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British War Poetry in the Age of Romanticism 1793-1815, by Betty T. Bennet, Edited by Orianne Smith

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1803.9
Mary of Carron
“B. N.”
The European Magazine, XLIV (October 1803), p. 304

A Ballad.[1]

Night had spread her palest curtain,
    Scowling winds roar'd thro' the dale,
Carron[2] from his lonely fountain
    Rush'd in torrents down the vale.

Fair Mary by its banks lamenting,
    Mourn'd her Colin distant gone,
In deepest sighs her sorrows venting,
    To the hoarse stream pour'd her moan.

"Three long circling years are over,
    "Since my Colin stray'd afar;
"Since Britannia call'd my lover
    "To the fated field of war.

"Far from Carron's winding river,
    "Fighting brave in Britain's right,
"Heaven! protect my wand'ring lover!
    "Heaven! restore him to my sight!"

Thus she mourn'd her long-lost Colin,
    Fierce fire flashing thro' the glade;
From the gloom a spectre gliding,
    Thus address'd the trembling maid:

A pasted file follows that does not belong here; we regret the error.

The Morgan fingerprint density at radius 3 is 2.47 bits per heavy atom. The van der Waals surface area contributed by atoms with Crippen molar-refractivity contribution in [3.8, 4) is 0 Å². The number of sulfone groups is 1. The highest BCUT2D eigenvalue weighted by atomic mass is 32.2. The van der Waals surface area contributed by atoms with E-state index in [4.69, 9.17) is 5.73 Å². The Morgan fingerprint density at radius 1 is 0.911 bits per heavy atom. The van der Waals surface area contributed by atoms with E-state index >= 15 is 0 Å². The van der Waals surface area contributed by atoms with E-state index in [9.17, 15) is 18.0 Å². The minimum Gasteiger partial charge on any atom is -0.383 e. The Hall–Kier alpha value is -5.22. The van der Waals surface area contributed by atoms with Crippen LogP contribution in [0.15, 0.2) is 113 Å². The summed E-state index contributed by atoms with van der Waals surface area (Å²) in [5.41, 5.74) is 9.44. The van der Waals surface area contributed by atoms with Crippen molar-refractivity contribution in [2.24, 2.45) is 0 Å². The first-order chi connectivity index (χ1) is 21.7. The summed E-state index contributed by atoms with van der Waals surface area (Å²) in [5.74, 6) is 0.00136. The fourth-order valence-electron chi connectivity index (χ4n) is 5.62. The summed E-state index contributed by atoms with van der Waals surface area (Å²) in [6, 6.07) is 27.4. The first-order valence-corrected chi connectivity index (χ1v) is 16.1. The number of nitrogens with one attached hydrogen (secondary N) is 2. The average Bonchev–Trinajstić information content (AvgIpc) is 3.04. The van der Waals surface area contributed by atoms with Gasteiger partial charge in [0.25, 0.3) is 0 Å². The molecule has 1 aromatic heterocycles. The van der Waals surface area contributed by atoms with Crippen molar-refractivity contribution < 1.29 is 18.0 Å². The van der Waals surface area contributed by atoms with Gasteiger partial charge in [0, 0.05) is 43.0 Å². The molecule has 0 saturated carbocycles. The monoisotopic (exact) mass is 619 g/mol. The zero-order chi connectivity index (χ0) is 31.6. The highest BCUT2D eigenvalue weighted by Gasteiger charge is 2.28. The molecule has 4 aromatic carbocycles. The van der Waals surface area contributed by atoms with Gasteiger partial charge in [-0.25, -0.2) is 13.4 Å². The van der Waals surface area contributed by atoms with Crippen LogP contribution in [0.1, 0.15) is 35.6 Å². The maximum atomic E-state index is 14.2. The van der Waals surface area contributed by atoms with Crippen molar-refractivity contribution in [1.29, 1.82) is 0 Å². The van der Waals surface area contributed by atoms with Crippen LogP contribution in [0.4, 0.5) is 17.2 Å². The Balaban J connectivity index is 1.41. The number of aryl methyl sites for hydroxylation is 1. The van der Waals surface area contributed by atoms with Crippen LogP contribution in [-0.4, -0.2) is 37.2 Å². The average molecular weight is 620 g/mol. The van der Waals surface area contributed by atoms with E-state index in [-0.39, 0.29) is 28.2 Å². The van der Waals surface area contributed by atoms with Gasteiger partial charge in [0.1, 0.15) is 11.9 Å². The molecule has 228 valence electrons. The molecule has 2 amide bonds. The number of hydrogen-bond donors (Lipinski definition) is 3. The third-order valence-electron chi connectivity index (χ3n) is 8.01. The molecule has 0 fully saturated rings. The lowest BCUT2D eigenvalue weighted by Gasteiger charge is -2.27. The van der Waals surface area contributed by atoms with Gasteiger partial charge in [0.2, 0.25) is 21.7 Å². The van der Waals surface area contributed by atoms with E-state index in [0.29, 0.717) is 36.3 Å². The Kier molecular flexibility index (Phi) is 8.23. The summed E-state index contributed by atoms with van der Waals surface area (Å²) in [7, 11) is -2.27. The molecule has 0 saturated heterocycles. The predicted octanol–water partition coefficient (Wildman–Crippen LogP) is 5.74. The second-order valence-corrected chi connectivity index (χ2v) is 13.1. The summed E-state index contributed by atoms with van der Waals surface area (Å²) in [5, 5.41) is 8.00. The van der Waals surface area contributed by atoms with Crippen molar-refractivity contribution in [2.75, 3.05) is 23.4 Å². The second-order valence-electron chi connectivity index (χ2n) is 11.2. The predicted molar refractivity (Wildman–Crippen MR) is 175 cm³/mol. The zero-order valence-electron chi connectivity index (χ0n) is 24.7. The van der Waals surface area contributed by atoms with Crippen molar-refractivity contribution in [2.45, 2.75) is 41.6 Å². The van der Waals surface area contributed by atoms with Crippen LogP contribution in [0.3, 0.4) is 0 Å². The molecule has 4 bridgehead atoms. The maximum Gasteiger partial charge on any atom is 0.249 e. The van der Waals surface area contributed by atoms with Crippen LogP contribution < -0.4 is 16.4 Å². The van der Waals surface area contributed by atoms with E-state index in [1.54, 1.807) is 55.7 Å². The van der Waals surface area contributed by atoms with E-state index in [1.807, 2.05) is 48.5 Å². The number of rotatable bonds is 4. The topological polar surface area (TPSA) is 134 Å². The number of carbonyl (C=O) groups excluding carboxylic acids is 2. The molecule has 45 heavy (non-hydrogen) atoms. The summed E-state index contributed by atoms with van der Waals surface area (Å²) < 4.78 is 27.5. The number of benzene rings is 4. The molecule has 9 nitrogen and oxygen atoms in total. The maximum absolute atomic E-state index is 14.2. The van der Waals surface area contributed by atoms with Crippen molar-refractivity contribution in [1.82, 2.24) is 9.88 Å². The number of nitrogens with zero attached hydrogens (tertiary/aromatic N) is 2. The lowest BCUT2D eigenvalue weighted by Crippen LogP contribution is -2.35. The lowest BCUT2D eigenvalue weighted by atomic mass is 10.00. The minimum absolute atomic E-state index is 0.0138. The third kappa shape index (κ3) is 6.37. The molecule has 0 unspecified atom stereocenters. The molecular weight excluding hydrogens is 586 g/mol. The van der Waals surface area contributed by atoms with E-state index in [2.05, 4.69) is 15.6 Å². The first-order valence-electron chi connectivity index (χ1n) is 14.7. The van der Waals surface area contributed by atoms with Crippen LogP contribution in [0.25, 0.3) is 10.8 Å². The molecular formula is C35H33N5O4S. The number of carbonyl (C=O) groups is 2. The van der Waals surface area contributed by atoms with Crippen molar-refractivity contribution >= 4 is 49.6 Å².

"Fairest Mary! cease lamenting,
    "Far from thee thy Colin's slain;
"Glorious fell he, bravely fighting,
    "On Rosetta's[3] blood-stain'd plain.

"Ere life's ling'ring torrent parted,
    "Shield my Mary, Heav'ns!" he cried,
"By Carron wand'ring broken-hearted,"
    "Then quietly clos'd his eyes, and died."

The spectre fled; while downward bending,
    "Stop, I come;" she scream'd aloud;
"My heart I feel with sorrows rending;"
    Then lifeless dropt by Carron's flood.

Now the cold earth forms her pillow;
    Maidens, view where soft she's laid,
Near where yonder weeping willow
    Lonely waves by Carron's side.

Sept. 1802.


Notes

1. [Author's note]: "Founded on a popular story."

2. [Author's note]: "A river in Stirlingshire."

3. A town in Egypt where the Rosetta stone was found by a Frenchman in 1799.

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September 2004